Risotto, the morning after

So, the guests have gone. Or not. The sun has come up. The dishes are piled high, this place must get straightened up and putting last night’s dirty napkins in the laundry means an upwards toss. Everyone is dopey and hungry. Coffee’s brewing and even that took energy. I do not feel like making a full-on breakfast for everyone. I don’t think people realize what a lot of work the whole bacon-and-eggs-potatoes-and-toast-plus-something-fresh meal really is. The trick is getting it all to the table hot.

I used to work at a café where the kitchen was like yours or mine – probably more like mine – very basic, four electric burners, two slots in the toaster, one coffee maker. It was also arguably the home of the most popular breakfasts in town. A university town. With lots of young families. The place had probably thirty seats in the winter and eighty come summer, and as those seats filled up with the bleary-eyed and starving the two people on shift started sweating. Sometimes people waited a long, long time for their omelets and brown. But everyone was basically happy as long as we could get a handle on two basic things: get the coffee and oj flowing, and above all else, feed the kids first.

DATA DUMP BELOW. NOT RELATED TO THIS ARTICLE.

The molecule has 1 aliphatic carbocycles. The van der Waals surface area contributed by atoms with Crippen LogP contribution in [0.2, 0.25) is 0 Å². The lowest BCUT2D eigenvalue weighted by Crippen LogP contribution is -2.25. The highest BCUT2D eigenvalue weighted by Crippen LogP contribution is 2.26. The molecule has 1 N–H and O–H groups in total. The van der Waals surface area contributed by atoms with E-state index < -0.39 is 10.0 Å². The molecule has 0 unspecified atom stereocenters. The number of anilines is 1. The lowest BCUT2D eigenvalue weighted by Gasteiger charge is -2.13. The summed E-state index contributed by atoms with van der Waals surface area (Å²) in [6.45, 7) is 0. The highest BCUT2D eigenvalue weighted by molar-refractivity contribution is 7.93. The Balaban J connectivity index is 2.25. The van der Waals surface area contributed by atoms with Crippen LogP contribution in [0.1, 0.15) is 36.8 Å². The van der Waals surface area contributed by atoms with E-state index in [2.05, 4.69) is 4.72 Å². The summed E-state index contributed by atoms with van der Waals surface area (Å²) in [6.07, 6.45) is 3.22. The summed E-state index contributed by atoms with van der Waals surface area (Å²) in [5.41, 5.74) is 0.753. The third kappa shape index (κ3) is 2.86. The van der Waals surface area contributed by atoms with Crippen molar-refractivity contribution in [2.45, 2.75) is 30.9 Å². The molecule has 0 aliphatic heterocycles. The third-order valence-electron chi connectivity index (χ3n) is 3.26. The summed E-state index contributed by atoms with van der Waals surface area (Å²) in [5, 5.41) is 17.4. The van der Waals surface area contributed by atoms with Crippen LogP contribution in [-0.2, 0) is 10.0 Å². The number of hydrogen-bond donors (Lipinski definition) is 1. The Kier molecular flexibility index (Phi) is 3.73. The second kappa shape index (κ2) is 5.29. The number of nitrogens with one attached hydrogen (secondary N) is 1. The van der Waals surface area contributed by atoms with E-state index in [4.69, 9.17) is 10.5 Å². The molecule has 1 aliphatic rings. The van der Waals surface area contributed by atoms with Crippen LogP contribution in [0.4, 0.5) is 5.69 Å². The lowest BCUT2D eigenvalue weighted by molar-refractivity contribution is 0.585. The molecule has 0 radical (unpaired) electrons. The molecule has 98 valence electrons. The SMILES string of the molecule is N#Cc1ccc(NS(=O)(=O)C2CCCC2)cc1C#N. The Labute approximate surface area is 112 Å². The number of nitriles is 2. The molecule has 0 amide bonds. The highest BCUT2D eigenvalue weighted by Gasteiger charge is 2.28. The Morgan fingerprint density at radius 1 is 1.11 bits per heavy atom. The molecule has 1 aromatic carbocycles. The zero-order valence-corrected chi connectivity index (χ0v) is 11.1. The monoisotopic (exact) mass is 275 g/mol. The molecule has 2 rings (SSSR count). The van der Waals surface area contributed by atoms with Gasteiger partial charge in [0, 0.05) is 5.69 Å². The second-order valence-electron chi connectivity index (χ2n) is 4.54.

But this morning doesn’t have to be hectic because the coffee is ready, Ivy is eating berries with Papa and we, you and I, made a lot of risotto last night. You might have wondered why I gave you directions for eight to ten servings. This beautiful morning is why.

Press the cold, left-over risotto into the bottom of a dry non-stick fry-pan. Put it on the burner over medium heat and forget about it.

This risotto pancake will take the place of both the potatoes and the bacon of a traditional diner breakfast, so now all there is to do is make your simplest scrambled eggs (mine go slowly with sweet, unsalted butter and nothing else) and put someone on toast detail.

Oh ya, just one more thing:
When the whole risotto pancake will slide in the pan with a firm shake, it is time to flip it. Just check it after about ten minutes and if it wont budge, give it some more time. Now, gather your nerve and your upper arm strength, take a wide stance and a deep breath, make sure everyone’s watching and FLIP!


risotto latke
flip or fail spectacularly

Gather your peeps, cut up an orange and break-fast!


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